cover image Race and Rhyme: Rereading the New Testament

Race and Rhyme: Rereading the New Testament

Love Lazarus Sechrest. Eerdmans, $39.99 (400p) ISBN 978-0-8028-6713-1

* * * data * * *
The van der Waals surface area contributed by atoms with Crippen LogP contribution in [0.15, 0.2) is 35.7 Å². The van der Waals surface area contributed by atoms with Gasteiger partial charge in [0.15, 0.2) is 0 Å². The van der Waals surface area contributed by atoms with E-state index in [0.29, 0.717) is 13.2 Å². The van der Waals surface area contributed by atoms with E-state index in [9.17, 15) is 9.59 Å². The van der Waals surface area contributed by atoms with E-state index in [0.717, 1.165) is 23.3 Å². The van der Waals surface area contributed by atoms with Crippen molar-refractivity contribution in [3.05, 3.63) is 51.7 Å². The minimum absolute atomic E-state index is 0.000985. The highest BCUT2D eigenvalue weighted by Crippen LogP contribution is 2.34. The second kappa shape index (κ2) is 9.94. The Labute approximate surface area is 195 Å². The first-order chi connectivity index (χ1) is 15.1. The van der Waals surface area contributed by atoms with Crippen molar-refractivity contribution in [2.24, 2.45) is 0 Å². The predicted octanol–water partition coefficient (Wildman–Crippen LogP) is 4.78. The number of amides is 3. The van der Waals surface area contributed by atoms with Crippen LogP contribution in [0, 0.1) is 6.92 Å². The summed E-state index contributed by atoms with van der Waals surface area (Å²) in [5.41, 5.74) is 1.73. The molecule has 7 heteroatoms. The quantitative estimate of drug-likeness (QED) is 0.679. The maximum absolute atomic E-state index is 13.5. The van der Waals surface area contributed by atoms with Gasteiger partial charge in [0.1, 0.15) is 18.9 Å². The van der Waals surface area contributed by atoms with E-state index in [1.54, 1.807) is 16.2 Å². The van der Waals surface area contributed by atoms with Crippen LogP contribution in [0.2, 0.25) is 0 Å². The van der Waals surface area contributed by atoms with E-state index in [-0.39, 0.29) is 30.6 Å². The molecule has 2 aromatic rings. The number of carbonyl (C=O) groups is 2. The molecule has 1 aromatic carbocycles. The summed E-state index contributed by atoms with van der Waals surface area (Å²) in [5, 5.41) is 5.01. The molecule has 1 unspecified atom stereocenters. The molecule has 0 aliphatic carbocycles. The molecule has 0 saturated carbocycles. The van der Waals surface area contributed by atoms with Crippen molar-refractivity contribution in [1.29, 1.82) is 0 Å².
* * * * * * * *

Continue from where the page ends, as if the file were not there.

This urgent exegesis by Columbia Theological Seminary professor Sechrest (Can White People Be Saved?) looks at what the Bible can teach contemporary Christians about addressing racial injustice. She examines “situations in contemporary life that ‘rhyme’ with the situations addressed in the Bible” and challenges readers to adopt “a biblically shaped imagination for use in moral reasoning about race relations.” Sechrest draws wisdom on allyship from Jesus’s engagement with gentiles in the Gospel of Matthew, noting that some entreaties to establish cross-racial solidarity will be met with hostility similar to that shown by the Gadarenes toward Jesus, while others will be more receptive, as the centurion and Canaanite woman were when asking Jesus to heal their children. The author likens the judges’ entrapment and false accusation of adultery against Susanna in the Book of Daniel to “the plight of Black women caught in the prison industrial complex or the school-to-prison pipeline,” and urges Christians to advocate for a more merciful judicial system. Striking a balance between critical analysis and compassionate reflection, Sechrest’s incisive and rigorous interpretations brilliantly elucidate parallels between the biblical era and the present and convincingly lay out the moral implications of the gospels. This stirring hermeneutic makes for a meticulously argued call for Christians to fight against racial oppression. (Aug.)